The Republic of Venice dominated Corfu for nearly five centuries until 1797. Although assailed several times by Turkish naval and land forces and subjected to four notable sieges in 1537, 1571, 1573 and 1716, in which the great natural strength of the city and its defenders asserted itself time after time. The effectiveness of the powerful Venetian fortifications of the island was a great factor that enabled Corfu to remain the last bastion of free, uninterrupted Greek and Christian civilization in the southern Balkans after the fall of Constantinople. Will Durant, an American historian, claims that Corfu owed to the Republic of Venice the fact that it was the only part of Greece never conquered by the Muslim Turks.[4] The Turks occupied briefly some of the other Ionian islands, but were unsuccessful with their four sieges of Corfu. This fact gave Corfu and Malta the title of "Bastions of Christian Europe" during the late Renaissance.


During these centuries, many Venetians moved to the island. Because of its association with the ruling elite, by the end of the 15th century, the influence of the Italian language and culture (including in some ways the Roman Catholic church) assumed a predominant role in the island. Until the second half of the 20th century the Veneto da mar was spoken in Corfu, and the local Greek language assimilated a large number of Italian and Venetian words, many of which are still common today. Indeed, before the Ottoman conquest of the Balkans, most of the population in Corfu spoke the Veneto da mar as a first or second language.[5]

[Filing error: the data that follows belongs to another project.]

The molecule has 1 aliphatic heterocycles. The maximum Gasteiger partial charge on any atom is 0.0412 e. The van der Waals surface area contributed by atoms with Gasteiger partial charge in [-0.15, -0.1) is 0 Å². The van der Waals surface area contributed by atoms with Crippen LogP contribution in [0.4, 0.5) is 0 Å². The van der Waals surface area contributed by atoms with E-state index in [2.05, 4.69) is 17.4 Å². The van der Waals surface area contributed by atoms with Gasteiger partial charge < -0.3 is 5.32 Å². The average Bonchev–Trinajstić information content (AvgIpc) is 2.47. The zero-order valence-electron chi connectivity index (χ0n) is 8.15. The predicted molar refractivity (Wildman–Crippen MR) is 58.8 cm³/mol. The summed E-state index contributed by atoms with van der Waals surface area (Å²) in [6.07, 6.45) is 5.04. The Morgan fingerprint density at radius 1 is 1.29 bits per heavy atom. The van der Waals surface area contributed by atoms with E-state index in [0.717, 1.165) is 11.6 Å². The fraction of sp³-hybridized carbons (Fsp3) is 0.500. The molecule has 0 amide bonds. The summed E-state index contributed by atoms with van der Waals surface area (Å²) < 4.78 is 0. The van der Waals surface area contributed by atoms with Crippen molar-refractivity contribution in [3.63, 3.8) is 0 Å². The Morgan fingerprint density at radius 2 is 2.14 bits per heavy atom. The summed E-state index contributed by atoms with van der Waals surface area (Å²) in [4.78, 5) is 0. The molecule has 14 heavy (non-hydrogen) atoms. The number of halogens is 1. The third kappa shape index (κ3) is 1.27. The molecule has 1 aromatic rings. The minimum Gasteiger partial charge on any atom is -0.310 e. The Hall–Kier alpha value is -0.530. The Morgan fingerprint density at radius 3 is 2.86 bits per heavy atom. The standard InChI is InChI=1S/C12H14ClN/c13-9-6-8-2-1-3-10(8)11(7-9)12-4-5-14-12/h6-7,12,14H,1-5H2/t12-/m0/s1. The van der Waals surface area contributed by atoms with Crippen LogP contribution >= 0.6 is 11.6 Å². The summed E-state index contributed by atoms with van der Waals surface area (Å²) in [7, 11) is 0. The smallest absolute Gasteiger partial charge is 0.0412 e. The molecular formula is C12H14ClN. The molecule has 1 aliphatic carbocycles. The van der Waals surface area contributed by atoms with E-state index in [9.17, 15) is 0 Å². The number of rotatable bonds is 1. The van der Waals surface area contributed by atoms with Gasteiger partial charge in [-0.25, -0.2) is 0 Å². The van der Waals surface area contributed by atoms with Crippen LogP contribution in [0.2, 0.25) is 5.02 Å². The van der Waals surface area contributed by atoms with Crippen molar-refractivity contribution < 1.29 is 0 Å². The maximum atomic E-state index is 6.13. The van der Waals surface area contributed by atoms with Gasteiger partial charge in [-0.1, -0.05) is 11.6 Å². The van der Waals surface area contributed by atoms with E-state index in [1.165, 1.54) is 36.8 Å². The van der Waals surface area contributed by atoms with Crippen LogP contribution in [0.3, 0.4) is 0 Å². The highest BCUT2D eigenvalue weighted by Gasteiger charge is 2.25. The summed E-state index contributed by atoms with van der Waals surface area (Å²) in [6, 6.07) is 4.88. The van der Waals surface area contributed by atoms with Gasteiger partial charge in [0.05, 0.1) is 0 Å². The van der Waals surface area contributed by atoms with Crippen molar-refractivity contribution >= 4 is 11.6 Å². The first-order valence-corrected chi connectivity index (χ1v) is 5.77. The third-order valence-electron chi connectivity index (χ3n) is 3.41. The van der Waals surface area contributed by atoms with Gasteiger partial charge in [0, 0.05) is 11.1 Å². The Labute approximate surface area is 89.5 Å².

"Corfu had also a demographic problem because of the constant Turkish invasions. Venice declared an invitation to everyone who wanted to move and live in Corfu. Cretans, Peloponnesians, people from Epirus and many Venetians were moved to Corfu. Pieces of land were given to Venetians in order to stay on the island permanently."[6]

However, a huge influx of Christian refugees from Greece and Albania along with the mortality of the Black Death and the Turkish deportations from Corfu during their invasions changed the ethnic, linguistic, and religious composition of the island's population.[7] From predominantly Venetian Catholic before the 14th century, the island of Corfu became Greek Orthodox by the 17th century, with the exception of Corfu city that maintained a majority of Venetian-speaking population (with the Italkian of the Jewish community). This was a process, provoked mainly by the Ottoman invasions, similar to what happened in the Venetian Dalmatia (where only the cities like Zara, Spalato and Cattaro maintained a majority of Venetian-speaking people).[8]